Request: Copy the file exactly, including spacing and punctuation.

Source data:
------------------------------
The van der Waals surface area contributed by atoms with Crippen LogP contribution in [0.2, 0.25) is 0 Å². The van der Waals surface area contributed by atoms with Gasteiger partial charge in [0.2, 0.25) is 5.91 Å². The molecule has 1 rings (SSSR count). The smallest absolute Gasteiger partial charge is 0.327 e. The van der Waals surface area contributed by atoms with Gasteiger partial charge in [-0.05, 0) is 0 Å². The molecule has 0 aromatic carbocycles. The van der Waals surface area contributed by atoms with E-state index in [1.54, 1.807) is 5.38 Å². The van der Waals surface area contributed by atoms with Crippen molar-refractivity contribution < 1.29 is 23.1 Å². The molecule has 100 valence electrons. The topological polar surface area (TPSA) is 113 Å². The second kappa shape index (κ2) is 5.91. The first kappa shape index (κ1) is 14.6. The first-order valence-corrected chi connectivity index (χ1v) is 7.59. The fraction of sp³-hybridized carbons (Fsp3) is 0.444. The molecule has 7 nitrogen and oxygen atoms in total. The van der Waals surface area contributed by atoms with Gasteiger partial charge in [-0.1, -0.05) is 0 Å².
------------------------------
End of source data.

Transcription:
The van der Waals surface area contributed by atoms with Crippen LogP contribution in [0.2, 0.25) is 0 Å². The van der Waals surface area contributed by atoms with Gasteiger partial charge in [0.2, 0.25) is 5.91 Å². The molecule has 1 rings (SSSR count). The smallest absolute Gasteiger partial charge is 0.327 e. The van der Waals surface area contributed by atoms with Gasteiger partial charge in [-0.05, 0) is 0 Å². The molecule has 0 aromatic carbocycles. The van der Waals surface area contributed by atoms with E-state index in [1.54, 1.807) is 5.38 Å². The van der Waals surface area contributed by atoms with Crippen molar-refractivity contribution < 1.29 is 23.1 Å². The molecule has 100 valence electrons. The topological polar surface area (TPSA) is 113 Å². The second kappa shape index (κ2) is 5.91. The first kappa shape index (κ1) is 14.6. The first-order valence-corrected chi connectivity index (χ1v) is 7.59. The fraction of sp³-hybridized carbons (Fsp3) is 0.444. The molecule has 7 nitrogen and oxygen atoms in total. The van der Waals surface area contributed by atoms with Gasteiger partial charge in [-0.1, -0.05) is 0 Å².